GPP Photo Week 2019: A focus on Arab documentary photography

The event in Dubai highlights the important role of photography as a form of storytelling

Mohamed Mahdy’s works look into the effect of toxic dust on residents of Moon Valley, Egypt. Courtesy GPP
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Gulf Photo Plus in Dubai – better known by its initials, GPP – is an organisation dedicated to photography, and then some. It sells photographs, runs photography workshops, curates exhibitions and even runs Insta-stories workshops for the millennial lot in the form of its popular “Tutorial Tuesdays”. And then once a year, with GPP Photo Week, the organisation takes it up a notch and holds a six-day extravaganza of all things photographic. 

“GPP Photo Week is when we gather all the forces together and rally,” explains Lola ­Boatwright, GPP’s managing director. “It captures the attention of people who are thinking about starting photography and gives them an excuse to try it out.” 

The event runs in Alserkal Avenue from today until February 9, and comprises workshops, talks, technical demonstrations and an exhibition, as well as the famous “shoot-out” that closes the event, in which three well-known photographers are asked to produce the best image – determined by the amount of audience applause – in just 20 minutes. 

Looking at this year's programme

This year’s theme is Get Closer, which Boatwright explains is about a renewed focus on the Arab world and, in particular, Arab documentary photography. Similar to last year, most of the events will be held at Concrete, which will be split into two: one side for the exhibition, The Shortest Distance Between Us: Stories from the Arab Documentary Photography Programme, curated by Jessica Murray, and the other for the talks and workshops. 

Speakers this year include Saudi Arabian artist Tasneem Alsultan – who started with a Photography 101 class at GPP in 2015 and is now photographing for The New York Times – and the veteran ­Jordanian photographer Tanya Habjouqa.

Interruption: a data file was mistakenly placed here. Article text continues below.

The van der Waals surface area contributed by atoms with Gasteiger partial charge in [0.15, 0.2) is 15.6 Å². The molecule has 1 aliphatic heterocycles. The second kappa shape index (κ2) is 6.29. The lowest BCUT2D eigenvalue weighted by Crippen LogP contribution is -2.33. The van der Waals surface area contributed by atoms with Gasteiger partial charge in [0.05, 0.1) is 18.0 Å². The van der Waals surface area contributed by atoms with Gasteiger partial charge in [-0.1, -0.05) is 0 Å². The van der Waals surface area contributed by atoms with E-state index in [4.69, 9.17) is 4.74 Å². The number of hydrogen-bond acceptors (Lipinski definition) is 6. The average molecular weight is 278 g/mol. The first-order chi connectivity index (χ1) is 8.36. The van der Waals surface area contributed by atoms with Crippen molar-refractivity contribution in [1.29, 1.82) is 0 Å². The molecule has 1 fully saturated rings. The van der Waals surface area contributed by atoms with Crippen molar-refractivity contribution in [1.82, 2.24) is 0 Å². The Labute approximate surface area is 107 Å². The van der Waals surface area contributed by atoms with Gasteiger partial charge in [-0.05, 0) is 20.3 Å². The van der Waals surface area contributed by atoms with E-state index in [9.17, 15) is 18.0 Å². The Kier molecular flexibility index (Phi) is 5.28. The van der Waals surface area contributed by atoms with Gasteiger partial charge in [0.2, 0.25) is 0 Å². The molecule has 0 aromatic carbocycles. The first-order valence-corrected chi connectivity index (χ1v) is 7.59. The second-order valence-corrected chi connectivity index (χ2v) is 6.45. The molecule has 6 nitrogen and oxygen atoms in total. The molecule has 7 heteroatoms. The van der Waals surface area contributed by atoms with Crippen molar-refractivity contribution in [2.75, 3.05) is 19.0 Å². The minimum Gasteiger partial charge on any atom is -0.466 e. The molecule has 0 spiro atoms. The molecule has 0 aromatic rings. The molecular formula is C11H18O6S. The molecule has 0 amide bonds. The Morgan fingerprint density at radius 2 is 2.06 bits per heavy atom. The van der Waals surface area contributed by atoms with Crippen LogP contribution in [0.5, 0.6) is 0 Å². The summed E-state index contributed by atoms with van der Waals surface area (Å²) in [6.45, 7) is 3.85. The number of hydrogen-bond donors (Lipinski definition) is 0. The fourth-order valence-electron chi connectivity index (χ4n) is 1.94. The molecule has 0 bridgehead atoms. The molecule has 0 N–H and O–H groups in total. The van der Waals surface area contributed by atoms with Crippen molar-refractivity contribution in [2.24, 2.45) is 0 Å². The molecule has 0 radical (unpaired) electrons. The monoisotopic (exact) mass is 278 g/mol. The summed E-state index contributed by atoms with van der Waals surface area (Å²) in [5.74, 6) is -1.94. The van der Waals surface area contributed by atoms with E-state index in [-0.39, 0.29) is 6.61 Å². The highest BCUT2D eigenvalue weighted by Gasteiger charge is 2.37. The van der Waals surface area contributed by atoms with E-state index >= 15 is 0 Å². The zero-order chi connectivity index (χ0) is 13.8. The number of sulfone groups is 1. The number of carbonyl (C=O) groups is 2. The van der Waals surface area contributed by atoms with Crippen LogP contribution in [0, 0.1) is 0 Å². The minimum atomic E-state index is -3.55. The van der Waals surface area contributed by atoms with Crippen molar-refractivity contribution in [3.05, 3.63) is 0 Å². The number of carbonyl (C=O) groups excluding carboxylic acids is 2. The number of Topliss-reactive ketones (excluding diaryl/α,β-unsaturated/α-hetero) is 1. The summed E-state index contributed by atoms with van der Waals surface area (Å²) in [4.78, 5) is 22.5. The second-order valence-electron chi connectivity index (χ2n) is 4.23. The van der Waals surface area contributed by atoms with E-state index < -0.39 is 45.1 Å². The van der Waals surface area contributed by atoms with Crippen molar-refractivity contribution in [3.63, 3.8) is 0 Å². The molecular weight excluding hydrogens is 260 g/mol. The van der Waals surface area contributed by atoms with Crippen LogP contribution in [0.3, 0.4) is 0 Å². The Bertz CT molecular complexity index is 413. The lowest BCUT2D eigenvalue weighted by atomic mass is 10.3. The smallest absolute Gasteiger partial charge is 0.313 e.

The exhibition is a collaboration with the Arab Documentary Photography Programme to show the results of the latter’s grantee programme, in which young Arab artists use photography as a means to explore and address social and political issues. The result is a raft of sobering, no-holds-barred works, such as the relationship between lucrative phosphate mines and the impoverished Tunisian villages they are set amid, in a story by Zied Ben Romdhane, or the efforts of former prison inmates in ­Lebanon who seek to reintegrate into normal life, in images by Elsie El Haddad.

The important role of documentary photography 

The programme underlines the important role of photography as a form of reportage. Despite the ubiquity of images, series such as these remain crucial as a means of testimony. Cairo photographer Mohamed Mahdy, for example, documents the effects of toxic dust from cement factories on the Moon Valley in Egypt: Becher-like images of the factory segue into portraits of the affected residents, X-ray scans showing scarring to locals' lungs, and images of their attempts to keep their houses safe and clean. "While commercial photography is a driving force that keeps photography a dynamic industry, documentary photography is where you can see and experience the impact and the storytelling of photography really come alive," says Boatwright.

Zied Ben Romdhane’s photo of pollution spilling out of a phosphate mine in Tunisia. Courtesy GPP
Zied Ben Romdhane’s photo of pollution spilling out of a phosphate mine in Tunisia. Courtesy GPP

For many, the highlight of the week is Fuji Film Photo Friday, a day of talks orientated towards budding photographers, culminating in the shoot-out. "We take three photographers and put them under a lot of pressure by giving them a theme on the spot," explains Boatwright. "They don't know it beforehand and they don't get to see what their competitors are doing. Last year we had three studio photographers and we took away their lights. There's always a challenge limitation and at the same time you're being heckled by the MC and you have to entertain the audience. You have to think, be innovative, and at the same time produce something in 20 minutes." 

It’s an adrenalin-fuelled event, in keeping with the ethos of GPP of always adding more to more.  

This year, photographers Caleb Arias, Sara Lando, and Mike Kelley will participate. And it’s up to you to judge.

GPP Photo Week runs until February 9 in Alserkal Avenue, Dubai. For more details, visit